Adele On Postpartum Depression After Giving Birth To Angelo: ‘It Still Makes Me Mourn Myself A Bit’

Adele is speaking on her postpartum depression after giving birth to her son in a new interview.

“In my pregnancy and through becoming a mother, I lost a lot of myself, and I’ve struggled,” she said as she accepted the award for Album of the Year. “I still do struggle being a mom — it’s really hard. But tonight, winning this kinda feels full circle and like a bit of me has come back to myself.”

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“There are definitely a few elements of myself that I don’t think I’ll ever get back,” Adele said. “More than anything, it’s the freedom of being able to do whatever you want, whenever you want. Going somewhere and not having to prioritize someone else. Whereas my number one priority with everything I do since I had Angelo, which is in life, in work, is obviously my son.”

She later added: “I don’t think I was ever completely selfless before I had Angelo. I still have that thing where every decision I make, I think of him first. And rightly so. Some parents don’t do that. I do.”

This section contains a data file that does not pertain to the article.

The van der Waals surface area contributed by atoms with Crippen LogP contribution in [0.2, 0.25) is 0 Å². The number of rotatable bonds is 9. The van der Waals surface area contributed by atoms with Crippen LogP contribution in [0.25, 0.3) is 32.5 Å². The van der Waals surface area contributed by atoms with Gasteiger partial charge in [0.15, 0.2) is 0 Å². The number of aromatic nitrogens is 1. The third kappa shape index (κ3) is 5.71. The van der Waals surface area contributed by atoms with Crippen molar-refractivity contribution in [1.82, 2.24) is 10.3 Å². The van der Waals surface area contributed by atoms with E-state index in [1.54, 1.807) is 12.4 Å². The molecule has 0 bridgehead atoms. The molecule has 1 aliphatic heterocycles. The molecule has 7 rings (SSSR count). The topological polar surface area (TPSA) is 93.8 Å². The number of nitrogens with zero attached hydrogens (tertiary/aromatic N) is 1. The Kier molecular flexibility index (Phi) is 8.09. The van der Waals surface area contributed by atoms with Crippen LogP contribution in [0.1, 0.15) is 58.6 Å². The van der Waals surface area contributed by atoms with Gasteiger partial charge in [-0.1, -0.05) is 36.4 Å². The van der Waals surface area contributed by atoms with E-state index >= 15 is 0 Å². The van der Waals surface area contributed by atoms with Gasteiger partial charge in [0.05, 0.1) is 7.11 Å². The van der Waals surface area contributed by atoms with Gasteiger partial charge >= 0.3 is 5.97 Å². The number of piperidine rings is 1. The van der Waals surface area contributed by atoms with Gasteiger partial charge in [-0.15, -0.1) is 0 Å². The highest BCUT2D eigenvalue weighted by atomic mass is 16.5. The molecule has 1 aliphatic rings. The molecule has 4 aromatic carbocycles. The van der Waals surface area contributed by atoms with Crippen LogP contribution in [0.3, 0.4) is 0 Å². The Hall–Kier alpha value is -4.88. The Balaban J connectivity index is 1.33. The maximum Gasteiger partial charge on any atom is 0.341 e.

“Giving, giving, giving, to a baby or a toddler, when they can’t even f***** talk to you, your brain goes a bit mushy,” she said. “You’re not stimulated very much. In that, I also got really quite bad postpartum depression, or postnatal as we call it [in the UK].”

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“I think it was just… Not the pressure, but what kind of parent do you wanna be?” Adele went on. “No one wants to be like their own parents, no matter how great parents they were or not. You learn how to be a parent on the go. Or you start reading books, and that’s not right either, because it’s someone else’s experience of it and they’re all completely different.”

“Having no time to even brush my teeth, let alone write a record or hang out with my friends,” she said. “My friends, my hobbies, the things I like doing without a baby, are things that make me who I am. And I didn’t really have access to that for a while.”

“It still makes me mourn myself a bit every now and then,” she continued. “Maybe I’m not mourning anymore, maybe I’m more yearning. A little bit like: ooh, what would I do and where would I go?”

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